3. The implementation of this initiative has been done in such a way that failure will be very hard to avoid. School reforms fail for a variety of reasons including lack of buy-in from teachers or from parents and the broader community (Edmunds, 2005). The short notice given teachers, the lack of professional development for teachers and coaches, and the mandated nature of the reform make it highly unlikely that this effort will be successful. Richard Allington (2005) wrote that “relying on a one-size-fits-all curriculum – even one found to be ‘evidence based’ – was not one of the characteristics of the nation’s most effective teachers. Instead, we observed these teachers selecting and experimenting with multiple instructional approaches, always driven by the responses of their students” (Allington, 2005, p. 1).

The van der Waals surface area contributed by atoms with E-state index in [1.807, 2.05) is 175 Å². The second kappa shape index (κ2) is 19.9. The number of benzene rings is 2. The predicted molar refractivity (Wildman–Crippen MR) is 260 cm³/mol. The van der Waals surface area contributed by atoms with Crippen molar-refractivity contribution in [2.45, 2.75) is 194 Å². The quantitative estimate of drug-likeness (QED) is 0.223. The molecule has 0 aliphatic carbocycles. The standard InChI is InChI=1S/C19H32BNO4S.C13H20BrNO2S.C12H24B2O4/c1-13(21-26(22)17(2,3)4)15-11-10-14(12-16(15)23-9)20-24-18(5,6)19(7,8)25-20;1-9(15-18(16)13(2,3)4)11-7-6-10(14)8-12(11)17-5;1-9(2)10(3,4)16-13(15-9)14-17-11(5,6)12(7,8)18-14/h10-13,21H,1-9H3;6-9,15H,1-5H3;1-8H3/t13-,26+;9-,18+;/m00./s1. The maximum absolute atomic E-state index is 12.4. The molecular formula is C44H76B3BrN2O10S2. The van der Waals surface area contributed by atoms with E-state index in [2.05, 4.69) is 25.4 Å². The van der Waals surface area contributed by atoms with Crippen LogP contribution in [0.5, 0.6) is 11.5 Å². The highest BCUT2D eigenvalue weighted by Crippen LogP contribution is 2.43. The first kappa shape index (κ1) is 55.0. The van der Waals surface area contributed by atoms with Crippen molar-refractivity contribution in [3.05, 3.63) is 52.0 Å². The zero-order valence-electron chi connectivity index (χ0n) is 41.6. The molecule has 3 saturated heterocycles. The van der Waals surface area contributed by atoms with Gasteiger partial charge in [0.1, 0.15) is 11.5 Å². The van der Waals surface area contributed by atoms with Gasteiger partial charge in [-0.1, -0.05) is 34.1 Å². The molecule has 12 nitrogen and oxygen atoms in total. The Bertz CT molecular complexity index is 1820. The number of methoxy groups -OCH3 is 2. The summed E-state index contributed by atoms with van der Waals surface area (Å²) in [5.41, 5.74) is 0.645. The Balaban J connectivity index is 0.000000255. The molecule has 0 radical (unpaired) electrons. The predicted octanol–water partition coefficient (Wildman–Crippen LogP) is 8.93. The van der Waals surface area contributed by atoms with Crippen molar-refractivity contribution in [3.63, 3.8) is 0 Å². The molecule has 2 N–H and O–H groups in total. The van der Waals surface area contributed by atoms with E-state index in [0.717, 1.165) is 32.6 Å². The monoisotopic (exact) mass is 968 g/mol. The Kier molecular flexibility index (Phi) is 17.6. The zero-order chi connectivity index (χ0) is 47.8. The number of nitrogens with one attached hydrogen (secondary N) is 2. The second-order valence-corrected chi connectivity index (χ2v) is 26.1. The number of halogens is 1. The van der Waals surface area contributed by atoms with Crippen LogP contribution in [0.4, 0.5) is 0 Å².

Based on the above reasons, a forced mandate of Reading Street will almost assuredly not have the desired results; however, we agree that the district needs to do something to ensure that all students are literate at high levels. Going back to way things were is not acceptable.
Evidence indicates that it is not adherence to a specific package or curriculum, but utilization of best practices, regardless of the curriculum, that has the greatest impact on achievement and teacher success (Allington, 2005). We therefore encourage and will support the district in efforts to implement the following evidence-based best practices (most of which are consistent with the districts’ literacy audit):
Obtain funding to support expansion of pre-school programs to expose more children to developmentally appropriate early literacy activities;
Work with teachers to help them incorporate the core components of reading development including phonemic awareness, phonics, reading fluency, and comprehension, which includes helping students develop their vocabularies through hands-on, multi-sensory learning activities (National Reading Panel, 2006). For some teachers, using the Reading Street curriculum may be the best way to incorporate these components. Other teachers may already have successful strategies in place.